Explanation of Position by Laurie S. Phipps, Advisor, of the Proclamation of 24 March as the International Day for the Right to the Truth Concerning Gross Human Rights Violations and the Dignity of Victims Resolution (A/C.3/65/L.59), Third Committee

Laurie Shestack Phipps
Adviser for Economic and Social Affairs 
New York, NY
November 11, 2010


The United States is very pleased to join consensus on this resolution.

Respect for the right to truth serves to advance respect for the rule of law, transparency, honesty, accountability, justice and good governance -- all key principles underlying a democratic society. My government also strongly supports these principles in practice through programs which encourage dialogue, truth commissions, and forensic research in the effort to uncover the truth behind gross human rights violations.

One of the core tenets guiding our participation as a member of the UN General Assembly is fidelity to the truth. We see the right to truth as closely linked to the right to seek, receive, and impart information under Article 19 of the International Covenant on Civil and Political Rights. We also observe that the right to truth may be characterized differently in certain legal systems, such as our own, as the right to be informed, freedom of information, or the right to know.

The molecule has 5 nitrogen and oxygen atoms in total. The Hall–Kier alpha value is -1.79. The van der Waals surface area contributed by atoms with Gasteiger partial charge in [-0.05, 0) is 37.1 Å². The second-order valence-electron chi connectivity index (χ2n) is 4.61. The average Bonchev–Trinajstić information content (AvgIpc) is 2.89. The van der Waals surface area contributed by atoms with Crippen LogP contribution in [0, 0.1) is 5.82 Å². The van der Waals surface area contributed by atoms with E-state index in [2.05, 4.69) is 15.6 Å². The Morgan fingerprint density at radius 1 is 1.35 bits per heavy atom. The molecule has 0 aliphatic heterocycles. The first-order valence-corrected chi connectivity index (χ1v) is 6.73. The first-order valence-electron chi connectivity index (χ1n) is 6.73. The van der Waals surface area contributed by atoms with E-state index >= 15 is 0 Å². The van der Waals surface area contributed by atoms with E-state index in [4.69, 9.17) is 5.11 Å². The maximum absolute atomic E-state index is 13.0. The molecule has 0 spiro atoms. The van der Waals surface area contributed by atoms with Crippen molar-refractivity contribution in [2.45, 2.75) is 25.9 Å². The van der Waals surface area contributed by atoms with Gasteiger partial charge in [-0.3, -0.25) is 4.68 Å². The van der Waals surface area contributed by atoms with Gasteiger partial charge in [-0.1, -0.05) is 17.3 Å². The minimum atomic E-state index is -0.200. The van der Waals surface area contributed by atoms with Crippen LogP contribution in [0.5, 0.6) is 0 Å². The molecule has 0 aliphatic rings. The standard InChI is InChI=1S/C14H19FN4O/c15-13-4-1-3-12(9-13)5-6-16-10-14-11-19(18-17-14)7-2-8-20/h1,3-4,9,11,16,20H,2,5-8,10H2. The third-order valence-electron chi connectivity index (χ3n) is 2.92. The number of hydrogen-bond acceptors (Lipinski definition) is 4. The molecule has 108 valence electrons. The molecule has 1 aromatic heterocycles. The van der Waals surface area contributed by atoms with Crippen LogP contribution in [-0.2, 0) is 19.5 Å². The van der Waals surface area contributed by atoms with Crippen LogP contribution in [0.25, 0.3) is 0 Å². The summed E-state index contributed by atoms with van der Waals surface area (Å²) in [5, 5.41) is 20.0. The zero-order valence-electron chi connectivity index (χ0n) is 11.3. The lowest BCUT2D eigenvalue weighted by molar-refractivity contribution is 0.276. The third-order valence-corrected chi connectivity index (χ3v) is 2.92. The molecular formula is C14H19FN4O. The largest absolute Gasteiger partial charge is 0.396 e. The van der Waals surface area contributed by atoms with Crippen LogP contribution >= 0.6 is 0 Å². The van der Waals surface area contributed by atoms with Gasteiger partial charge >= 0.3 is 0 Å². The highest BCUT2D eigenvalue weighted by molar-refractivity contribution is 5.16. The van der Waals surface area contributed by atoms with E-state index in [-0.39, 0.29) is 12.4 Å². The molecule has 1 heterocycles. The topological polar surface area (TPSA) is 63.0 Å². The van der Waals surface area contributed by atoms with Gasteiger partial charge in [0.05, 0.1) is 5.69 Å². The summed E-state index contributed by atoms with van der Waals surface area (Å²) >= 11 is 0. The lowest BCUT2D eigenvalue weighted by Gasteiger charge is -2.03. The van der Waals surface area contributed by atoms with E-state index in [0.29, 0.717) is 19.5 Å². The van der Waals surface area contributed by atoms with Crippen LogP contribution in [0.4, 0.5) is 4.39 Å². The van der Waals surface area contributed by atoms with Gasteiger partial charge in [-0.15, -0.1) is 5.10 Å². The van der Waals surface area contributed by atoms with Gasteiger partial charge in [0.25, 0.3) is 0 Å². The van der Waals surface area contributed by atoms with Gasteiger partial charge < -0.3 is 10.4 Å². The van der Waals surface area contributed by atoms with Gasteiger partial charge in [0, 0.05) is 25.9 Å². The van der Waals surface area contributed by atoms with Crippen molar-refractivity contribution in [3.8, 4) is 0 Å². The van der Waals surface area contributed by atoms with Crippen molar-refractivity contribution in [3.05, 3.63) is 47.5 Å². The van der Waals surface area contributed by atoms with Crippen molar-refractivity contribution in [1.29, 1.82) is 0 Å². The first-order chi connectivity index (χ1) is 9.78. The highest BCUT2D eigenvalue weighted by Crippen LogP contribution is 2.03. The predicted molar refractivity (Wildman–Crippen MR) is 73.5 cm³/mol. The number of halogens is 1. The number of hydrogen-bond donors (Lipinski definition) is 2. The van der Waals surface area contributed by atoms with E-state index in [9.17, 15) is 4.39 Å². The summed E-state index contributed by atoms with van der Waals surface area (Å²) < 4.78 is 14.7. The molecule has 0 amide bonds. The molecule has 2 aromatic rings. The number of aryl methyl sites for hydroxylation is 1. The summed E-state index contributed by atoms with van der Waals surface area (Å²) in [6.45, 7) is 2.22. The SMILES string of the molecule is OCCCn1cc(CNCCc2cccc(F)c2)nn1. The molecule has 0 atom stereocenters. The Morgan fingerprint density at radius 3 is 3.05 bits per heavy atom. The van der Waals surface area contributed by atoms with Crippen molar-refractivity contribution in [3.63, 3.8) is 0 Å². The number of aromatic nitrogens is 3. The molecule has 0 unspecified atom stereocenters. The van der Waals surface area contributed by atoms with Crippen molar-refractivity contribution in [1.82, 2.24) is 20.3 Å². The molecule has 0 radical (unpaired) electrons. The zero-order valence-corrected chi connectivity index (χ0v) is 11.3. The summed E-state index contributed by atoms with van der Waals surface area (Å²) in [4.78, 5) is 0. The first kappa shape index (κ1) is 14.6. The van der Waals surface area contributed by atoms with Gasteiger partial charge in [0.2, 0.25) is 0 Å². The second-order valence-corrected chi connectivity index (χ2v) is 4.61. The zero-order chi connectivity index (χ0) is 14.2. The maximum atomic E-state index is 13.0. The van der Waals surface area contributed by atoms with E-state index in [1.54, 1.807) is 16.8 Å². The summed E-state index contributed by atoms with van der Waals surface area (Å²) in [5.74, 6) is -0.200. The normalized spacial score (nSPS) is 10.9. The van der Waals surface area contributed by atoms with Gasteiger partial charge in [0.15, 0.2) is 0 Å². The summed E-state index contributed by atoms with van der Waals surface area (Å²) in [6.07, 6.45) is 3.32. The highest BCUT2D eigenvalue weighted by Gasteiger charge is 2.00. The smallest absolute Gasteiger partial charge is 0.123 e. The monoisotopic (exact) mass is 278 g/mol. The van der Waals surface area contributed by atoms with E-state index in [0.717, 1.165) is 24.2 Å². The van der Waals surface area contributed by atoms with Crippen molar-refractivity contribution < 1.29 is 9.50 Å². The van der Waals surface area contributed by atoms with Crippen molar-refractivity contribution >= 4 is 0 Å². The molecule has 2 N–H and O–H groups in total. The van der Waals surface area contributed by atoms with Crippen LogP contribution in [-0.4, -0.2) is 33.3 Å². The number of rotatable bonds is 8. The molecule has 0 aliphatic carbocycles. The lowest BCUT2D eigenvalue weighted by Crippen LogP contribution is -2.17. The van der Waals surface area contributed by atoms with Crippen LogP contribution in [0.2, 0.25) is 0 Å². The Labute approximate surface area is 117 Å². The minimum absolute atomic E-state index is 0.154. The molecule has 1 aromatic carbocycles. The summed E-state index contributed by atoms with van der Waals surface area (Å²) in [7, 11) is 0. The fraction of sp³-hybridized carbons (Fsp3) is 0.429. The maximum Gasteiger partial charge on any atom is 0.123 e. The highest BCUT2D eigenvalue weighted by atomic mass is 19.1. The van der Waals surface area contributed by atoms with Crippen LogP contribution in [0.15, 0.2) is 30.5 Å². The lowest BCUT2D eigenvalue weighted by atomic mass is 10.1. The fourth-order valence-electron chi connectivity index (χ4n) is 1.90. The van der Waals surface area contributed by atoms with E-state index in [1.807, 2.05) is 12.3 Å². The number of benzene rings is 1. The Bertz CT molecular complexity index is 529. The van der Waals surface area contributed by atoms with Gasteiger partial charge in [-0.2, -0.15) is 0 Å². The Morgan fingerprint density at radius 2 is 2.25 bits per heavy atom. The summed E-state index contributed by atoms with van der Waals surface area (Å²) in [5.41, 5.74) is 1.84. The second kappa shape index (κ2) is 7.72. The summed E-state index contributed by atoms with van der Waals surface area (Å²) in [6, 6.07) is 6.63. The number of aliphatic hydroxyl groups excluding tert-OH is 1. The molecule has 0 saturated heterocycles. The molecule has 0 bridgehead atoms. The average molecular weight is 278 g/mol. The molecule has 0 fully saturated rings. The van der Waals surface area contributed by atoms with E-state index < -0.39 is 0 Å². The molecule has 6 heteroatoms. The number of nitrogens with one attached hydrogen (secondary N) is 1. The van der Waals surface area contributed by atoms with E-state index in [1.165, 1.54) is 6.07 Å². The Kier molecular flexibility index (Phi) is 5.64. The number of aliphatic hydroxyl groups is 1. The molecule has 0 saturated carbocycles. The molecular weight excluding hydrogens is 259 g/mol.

With regard to the right to know, the United States continues to acknowledge, as it did at the ICRC Conference on the Missing in February 2003, that a right to know is referred to in Article 32 of the 1977 Additional Protocol I to the Geneva conventions. Although the United States is not a party to that instrument and has no obligations under it vis-a-vis a right to know, the United States supports the principle that families have a right to know of the fate of their missing family member or members. In conclusion, we underscore that the right to truth is inextricably intertwined with the promotion of democratic ideals, human rights, and justice.


PRN: 2010/284